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I was studying articles when I came across the following statement:

There are other special modifiers called determiners or markers that may appear in front of a noun phrase. Do not use an article if you also intend to use any of the following markers directly before the noun: this, that, these, those, my, his, her, your, our, their, its, any, either, each, every, many, few, several, some, all. (http://www.writing.utoronto.ca/advice/english-as-a-second-language/articles)

However, I'm not sure about "all" because I came across phrases that included articles between "all" and the nouns. For example - "all the countries", "all the way", etc...

I would appreciate if anyone can clarify what the blockquote means and explain if there are exceptions.

Thanks

  • Yes, that is a good grammar question. :) -- Though, notice that in your examples, the article "the" is occurring right in front of the noun. (That is, one of their "determiners"/marker is not right in front of the noun, but rather, they are in front of the "article".) – F.E. Apr 22 '14 at 0:33
  • In your examples of "all the countries", "all the way", the word "all" could be considered to be functioning as a predeterminer modifier (i.e. predeterminer). -- maybe there's something in wikipedia or on internet that's usable. Or maybe someone will create an answer that explains that structure grammatically. (Unfortunately, I've gotta go and do, er, some work or something.) – F.E. Apr 22 '14 at 0:38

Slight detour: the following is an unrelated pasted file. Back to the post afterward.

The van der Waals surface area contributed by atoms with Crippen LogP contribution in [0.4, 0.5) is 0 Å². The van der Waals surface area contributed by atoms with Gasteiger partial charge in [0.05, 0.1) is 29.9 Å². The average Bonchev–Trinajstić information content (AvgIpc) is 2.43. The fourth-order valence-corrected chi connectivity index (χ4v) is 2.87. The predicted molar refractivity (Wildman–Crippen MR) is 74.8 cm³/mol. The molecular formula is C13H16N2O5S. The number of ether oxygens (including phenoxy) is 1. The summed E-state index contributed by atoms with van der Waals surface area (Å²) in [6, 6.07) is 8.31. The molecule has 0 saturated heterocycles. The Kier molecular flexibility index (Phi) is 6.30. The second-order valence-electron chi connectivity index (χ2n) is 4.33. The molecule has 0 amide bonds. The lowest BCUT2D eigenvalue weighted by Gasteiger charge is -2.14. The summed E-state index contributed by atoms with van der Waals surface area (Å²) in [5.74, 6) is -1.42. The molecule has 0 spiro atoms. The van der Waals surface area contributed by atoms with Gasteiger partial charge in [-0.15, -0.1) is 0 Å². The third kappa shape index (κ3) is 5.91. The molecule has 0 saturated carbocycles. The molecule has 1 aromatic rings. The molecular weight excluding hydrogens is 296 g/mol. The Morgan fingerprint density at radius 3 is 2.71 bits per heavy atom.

• Articles are determiners. Articles are used when there must be a determiner and there isn't already one. Basically, articles and other determiners can't be used together (except for idioms, which feature large in article usage). – John Lawler Apr 22 '14 at 1:17
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I have always thought that "all the X" was an elision of "all of the X". Certainly, all of the other words that function like all (e.g. "some", "none", "many") require "of".

Luckily, I have zero proof of this.

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